If you know a thing or two about horror movies, you are probably aware that the heydays of Italian horror are long over. Instead of coming up with something original, directors Roberto de Feo (also co-writer) and Paolo Strippoli decided to take a shortcut. They thought it would be a great idea to copy from the horror classics of the past half-century. You will easily recognize The Texas Chainsaw Massacre, Cabin in the Woods, The Blair Witch Project, and Midsommar in A Classic Horror Story. But does this eclectic mix work?
Five carpoolers are on their way to the south of Italy in a camper. There is Elise (Matilda Anna Ingrid Lutz), who is visiting her family, while also obtaining an abortion; a young couple who is about to elope; a doctor whose personal and professional life resembles a bad soap opera; and finally, a film student who drives the camper. In the middle of the night, while trying to avoid a carcass on the road, they crash into a tree. The morning afterward, they discover that they are in the middle of a spooky, impenetrable forest; instead of a road, they see “a cabin in the woods”. After midnight, they succeed in getting inside the cabin. Fabrizio (Francesco Russo), the film student, finds references to a creepy myth in the strange pictures on the walls. More importantly, they also find a very scared girl without a tongue. It doesn’t take long before all these characters are hunted down by a sinister cult.
Let’s start with some of the things I really liked. There is certainly enough blood and gore to keep you entertained. Actually, a die-hard fan like yours truly felt uneasy at certain moments. A Classic Horror Story bathes in a sinister atmosphere, and you won’t hear me complain about the cinematography (although the use of the color red to signify danger has clearly been borrowed from M. Night Shyamalan and other contemporaries).
But when you copy whole storylines from various movies that have little or nothing in common with one another, the end result is highly incoherent. I could not shake off the feeling that at the end of the movie the writers ran out of ideas. And introducing one revealing twist after another (again, a la M. Night Shyamalan) only adds to the confusion. When you overuse them — as is the case here — you stop caring about the plot altogether.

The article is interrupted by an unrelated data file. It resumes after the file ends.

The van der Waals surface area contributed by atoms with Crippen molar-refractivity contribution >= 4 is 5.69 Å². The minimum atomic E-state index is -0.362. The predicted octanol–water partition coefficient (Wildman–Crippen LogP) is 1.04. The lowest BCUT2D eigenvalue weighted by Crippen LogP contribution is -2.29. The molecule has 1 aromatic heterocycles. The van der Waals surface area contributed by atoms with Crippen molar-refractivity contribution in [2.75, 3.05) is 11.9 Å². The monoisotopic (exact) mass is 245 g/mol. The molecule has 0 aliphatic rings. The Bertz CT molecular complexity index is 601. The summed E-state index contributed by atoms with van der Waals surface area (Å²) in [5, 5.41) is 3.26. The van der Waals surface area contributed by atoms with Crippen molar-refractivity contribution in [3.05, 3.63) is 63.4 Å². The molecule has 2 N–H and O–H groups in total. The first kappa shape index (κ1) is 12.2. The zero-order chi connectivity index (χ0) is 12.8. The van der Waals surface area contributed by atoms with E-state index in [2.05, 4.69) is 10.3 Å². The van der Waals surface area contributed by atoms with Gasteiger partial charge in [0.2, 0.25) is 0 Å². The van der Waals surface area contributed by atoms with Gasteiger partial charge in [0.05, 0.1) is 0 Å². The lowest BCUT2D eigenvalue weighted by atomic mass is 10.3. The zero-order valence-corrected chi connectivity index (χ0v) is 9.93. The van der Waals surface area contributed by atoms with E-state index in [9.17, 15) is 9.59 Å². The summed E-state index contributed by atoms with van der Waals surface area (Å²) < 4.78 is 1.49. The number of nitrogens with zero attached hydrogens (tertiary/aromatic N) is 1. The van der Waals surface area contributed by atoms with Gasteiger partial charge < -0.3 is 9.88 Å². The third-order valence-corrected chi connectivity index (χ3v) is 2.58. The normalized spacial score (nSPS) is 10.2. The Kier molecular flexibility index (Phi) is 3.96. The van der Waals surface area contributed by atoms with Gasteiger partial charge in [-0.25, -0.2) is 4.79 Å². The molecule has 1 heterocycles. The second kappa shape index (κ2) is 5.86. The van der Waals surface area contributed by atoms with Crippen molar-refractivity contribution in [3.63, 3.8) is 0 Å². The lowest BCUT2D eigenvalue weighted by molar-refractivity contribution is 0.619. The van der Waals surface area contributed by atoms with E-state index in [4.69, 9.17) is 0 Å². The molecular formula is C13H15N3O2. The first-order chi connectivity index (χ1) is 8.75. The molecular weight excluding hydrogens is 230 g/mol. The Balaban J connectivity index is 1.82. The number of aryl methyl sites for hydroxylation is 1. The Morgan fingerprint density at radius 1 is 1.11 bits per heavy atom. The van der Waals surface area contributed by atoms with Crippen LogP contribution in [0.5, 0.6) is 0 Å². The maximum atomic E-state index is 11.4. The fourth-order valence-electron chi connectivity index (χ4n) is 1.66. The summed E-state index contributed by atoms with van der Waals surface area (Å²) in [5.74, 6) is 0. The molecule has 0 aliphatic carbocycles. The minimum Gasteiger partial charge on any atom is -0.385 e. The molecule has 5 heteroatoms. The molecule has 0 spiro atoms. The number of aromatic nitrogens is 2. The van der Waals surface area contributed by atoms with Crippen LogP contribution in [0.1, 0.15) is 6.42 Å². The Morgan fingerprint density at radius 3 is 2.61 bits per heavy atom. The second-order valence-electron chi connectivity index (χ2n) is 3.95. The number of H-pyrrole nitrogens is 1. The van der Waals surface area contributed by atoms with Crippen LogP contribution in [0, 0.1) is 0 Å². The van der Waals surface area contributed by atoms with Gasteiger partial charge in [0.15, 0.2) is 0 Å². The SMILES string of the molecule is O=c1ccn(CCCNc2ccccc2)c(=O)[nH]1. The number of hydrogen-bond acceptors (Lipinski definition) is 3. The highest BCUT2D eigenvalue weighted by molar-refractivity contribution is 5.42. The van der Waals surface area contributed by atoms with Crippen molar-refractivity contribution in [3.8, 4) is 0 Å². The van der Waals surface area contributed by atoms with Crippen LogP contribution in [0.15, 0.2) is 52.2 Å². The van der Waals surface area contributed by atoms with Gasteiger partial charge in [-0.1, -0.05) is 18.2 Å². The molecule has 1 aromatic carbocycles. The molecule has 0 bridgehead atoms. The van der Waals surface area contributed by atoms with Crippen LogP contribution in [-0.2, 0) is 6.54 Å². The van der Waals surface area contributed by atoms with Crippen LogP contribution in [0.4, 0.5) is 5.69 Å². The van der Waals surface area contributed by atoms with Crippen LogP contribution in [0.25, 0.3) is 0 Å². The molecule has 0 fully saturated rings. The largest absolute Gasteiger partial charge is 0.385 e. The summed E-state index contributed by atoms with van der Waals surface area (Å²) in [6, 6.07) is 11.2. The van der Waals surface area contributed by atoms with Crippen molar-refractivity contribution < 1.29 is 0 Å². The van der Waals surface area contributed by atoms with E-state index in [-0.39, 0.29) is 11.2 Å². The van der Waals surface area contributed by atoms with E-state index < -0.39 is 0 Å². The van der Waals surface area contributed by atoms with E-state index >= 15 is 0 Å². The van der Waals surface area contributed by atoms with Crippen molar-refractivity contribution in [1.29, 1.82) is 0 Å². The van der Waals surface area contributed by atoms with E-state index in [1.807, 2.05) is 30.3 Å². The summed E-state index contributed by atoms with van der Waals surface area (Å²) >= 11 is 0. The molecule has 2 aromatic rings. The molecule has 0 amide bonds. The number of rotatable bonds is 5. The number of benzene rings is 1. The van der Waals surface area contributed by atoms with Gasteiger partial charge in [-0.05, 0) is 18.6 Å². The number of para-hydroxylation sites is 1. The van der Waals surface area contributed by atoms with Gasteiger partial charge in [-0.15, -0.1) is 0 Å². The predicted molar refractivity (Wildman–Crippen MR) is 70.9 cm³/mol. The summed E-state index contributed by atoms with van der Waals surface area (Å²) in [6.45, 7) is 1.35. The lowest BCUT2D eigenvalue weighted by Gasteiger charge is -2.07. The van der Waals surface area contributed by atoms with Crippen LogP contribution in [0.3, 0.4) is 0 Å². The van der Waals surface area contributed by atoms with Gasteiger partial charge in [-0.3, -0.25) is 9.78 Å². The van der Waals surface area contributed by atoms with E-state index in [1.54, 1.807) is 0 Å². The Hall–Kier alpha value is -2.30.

On top of all this, for an hour and a half, you are stuck with some really unlikeable characters. Elise, the main character, does little else than cry and whine. And when she does take matters into her own hands, this sudden move comes over as hardly plausible. Mark (Will Merrick), the British boyfriend, is arrogant, whereas his Italian girlfriend is nothing to write home about. The doctor hardly talks with the others and is very uptight. Fabrizio needs so much attention that he quickly becomes obnoxious. To be honest, I was relieved when they were killed off.
Don’t expect anything great from the actors. You can hardly blame them when they have to work with a not so fantastic screenplay and bad character development. In general, A Classic Horror Story takes itself too seriously and ends up shooting itself in the foot. I was reminded of last year’s Nobody Sleeps In The Woods Tonight, the first Polish slasher that sought a lot of inspiration in films and TV series from the eighties. Still, the team behind that movie put some thought into the screenplay, and with its over-the-top killings and timely introduction of very quirky sidekicks, the movie became fun to watch. Unfortunately for us, De Feo and Strippoli have no sense of humor at all; you have to wait until the very end of the movie before the first joke kicks in. What a shame. That first and final joke can’t save the whole movie.
In short, we have a rambling horror movie with a very boring finale. Don’t let yourself be misguided by the title: this is never going to be a classic movie.
Thank you for reading! What are your thoughts on A Classic Horror Story? Comment down below!
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